On the 15th May the Seventh Division moved up to the trenches north of FESTUBERT and the 1st Battalion Grenadiers marched to the assembly trenches in and around Dead Cow Farm. The attack was opened by the 20th Brigade. On the right was the 2nd Battalion Scots Guards, supported by the 2nd Battalion Gordon Highlanders, and on the left of the 2nd Battalion Border Regiment, supported by the 1st Battalion Grenadiers, while the 6th Battalion Gordon Highlanders was in reserve. On the right of the 20th Brigade was the 22nd Brigade, and on the left the Second Division.

The attack began at 3.15am on the 16th May 1915. The Scots Guards met with little opposition and easily secured their objective, but the 2nd Border Regiment had hardly started when it came under a murderous machine-gun fire. It lost a large numberof men and most of it’s officers, including the Commanding Officer, Lieutenant-Colonel Wood but it succeeded nevertheless in reaching the enemy’s trenches In the meantime however the 2nd Battalion Scots Guards had pushed on beyond the German support line, so that its left was in the air. Even in the support trenches, which were only thirty yards in rear of the front line, the 1st Battalion Grenadiers came in for a great deal of shelling, and one shell burst in the middle of No. 8 Platoon, killing four men and wounding many others. All the time a stream of wounded from the front trenches was passing by, some walking and some on stretchers.

The machine-guns under Lieutenant Duberly were sent up to support the Scots Guards and helped them greatly. With a view to protecting their left flank, the 1st Battalion Grenadiers was now ordered forward. It was about 10.00am Lieut. Colonel Corkran, who saw clearly that his Battalion would share the same fate as the Border Regiment if they advanced against the machine-guns which had inflected such loss, decided to move his Battalion farther to the South, and advance from the original forming-up trench of the 2nd Battalion Scots Guards, where a communication trench was being constructed by the Gordon Highlanders. Down this trench the 1st Battalion rushed, jumping over a mass of wounded men as it went and when it reached the German front line trench, the King’s Company under Captain Maitland and No.3 under Captain Hughes, remained to consolidate it, while No.4 under Captain Moss, followed by No.2 under Captain Swaine, pushed on to prolong the left of the Scots Guards.

Lieut.-Colonel Corkran met Lieut.-Colonel Cator, commanding the 2nd Battalion Scots Guards and discussed the situation which was very obscure. One and a half companies of the Scots Guards had most gallantly pushed on right through the German lines and had completely lost touch with the rest of the Battallion. It was afterwards discovered that they had been surrounded and cut off by the enemy. The left of that Battalion was consequently in the air. It was determined that the Scots Guards and No. 2 Company Grenadiers under Captain Swaine should consolidate the line they had reached, namely, the German third line; No.4 Company under Captain Moss was to advance over the open on the left and attack a small house still held by the enemy about six hundred yards off; No. 3 Company under Captain Hughes, from the original German front trench, was to make a bombing attack down a German communication trench leading apparently to the small house; and the King’s Company under Captain Maitland was to remain where it was in the German front trench in reserve.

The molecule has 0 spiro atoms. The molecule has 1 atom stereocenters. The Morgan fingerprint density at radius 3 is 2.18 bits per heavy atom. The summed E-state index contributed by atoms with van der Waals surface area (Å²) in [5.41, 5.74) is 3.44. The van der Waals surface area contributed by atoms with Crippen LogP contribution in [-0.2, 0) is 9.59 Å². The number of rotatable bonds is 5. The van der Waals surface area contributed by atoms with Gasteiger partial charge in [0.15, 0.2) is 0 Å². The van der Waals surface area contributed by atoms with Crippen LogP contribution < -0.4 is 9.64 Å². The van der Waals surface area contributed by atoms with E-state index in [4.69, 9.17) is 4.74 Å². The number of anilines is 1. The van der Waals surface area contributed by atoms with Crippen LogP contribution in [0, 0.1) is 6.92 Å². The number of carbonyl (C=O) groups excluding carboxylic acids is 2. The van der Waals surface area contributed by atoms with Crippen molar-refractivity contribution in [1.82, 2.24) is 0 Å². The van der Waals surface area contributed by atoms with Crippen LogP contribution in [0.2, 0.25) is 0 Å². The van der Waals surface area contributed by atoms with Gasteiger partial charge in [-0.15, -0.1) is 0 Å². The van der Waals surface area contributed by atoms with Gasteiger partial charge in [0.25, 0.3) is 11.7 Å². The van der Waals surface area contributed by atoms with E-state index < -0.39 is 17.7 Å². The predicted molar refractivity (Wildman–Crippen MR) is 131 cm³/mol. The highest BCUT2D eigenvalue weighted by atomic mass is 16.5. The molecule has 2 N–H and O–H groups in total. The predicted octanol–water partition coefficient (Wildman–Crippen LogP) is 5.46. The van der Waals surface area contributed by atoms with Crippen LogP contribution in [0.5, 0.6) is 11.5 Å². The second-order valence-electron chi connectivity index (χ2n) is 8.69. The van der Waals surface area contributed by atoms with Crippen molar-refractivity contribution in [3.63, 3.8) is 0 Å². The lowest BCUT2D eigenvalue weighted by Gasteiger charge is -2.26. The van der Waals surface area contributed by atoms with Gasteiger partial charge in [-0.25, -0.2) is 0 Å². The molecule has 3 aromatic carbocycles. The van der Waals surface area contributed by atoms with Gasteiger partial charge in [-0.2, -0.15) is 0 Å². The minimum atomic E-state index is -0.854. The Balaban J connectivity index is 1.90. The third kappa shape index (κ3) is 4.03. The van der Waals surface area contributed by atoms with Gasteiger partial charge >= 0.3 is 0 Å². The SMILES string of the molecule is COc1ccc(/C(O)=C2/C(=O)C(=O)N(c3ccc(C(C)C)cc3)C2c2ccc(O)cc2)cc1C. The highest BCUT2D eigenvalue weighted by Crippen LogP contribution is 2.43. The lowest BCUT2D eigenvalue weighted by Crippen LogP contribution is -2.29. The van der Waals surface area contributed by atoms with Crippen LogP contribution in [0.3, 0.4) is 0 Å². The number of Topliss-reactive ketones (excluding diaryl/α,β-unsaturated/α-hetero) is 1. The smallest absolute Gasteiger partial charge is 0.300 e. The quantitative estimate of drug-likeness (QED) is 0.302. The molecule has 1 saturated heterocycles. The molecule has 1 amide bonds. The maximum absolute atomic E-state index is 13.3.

Captain Hughes with No.3 Company made a most successful advance down the German trench, clearing about 300 yards of it and killing a number of Germans, while the bombers under Captain Nicol were equally
Successful down another German communications trench in which they captured a large number of prisoners, but the advance of No.4 Company was held up almost immediately by machine-gun fire from the small house. The leading platoon was practically annihilated and its gallant commander was killed. Finding any farther advance impossible No.4 Company received orders to prolong the left of No.2 Company and keep in touch with No.3 Company which was in the German communication trench.

At 1.00pm Lieut.-Colonel Corkran went back to the 22nd Brigade Headquarters and got into communications by telephone with General Heyworth who ordered him to push his Battalion as far forward as he could and assist any advances made by the 22nd. Brigade on the right.

Rain began to fall at 6.00pm and grew into a steady downpour. The two companies which had been moved up on the left of the Scots Guards found themselves in some old German trenches which had to be reconstructed as they faced the wrong way and would have been lamentably weak if they had been left as they were. In these ill-covered trenches the men were soaked to the skin and spent a miserable night which was not improved by the fact that all the time the officers were busy in getting them into their right order so that they might be ready to attack at daybreak. Everywhere the wounded, both British and Germans, lay about groaning.

As soon as it was dark it was hoped that the small house might be rushed but when No.2 pushed forward it came under such a heavy machine-gun fire that it had to abandon all idea of seizing the house.


About Bill Bevan

Bill Bevan is an archaeologist, writer, photographer and heritage interpreter.

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This entry was posted on May 28, 2014 by in First World War.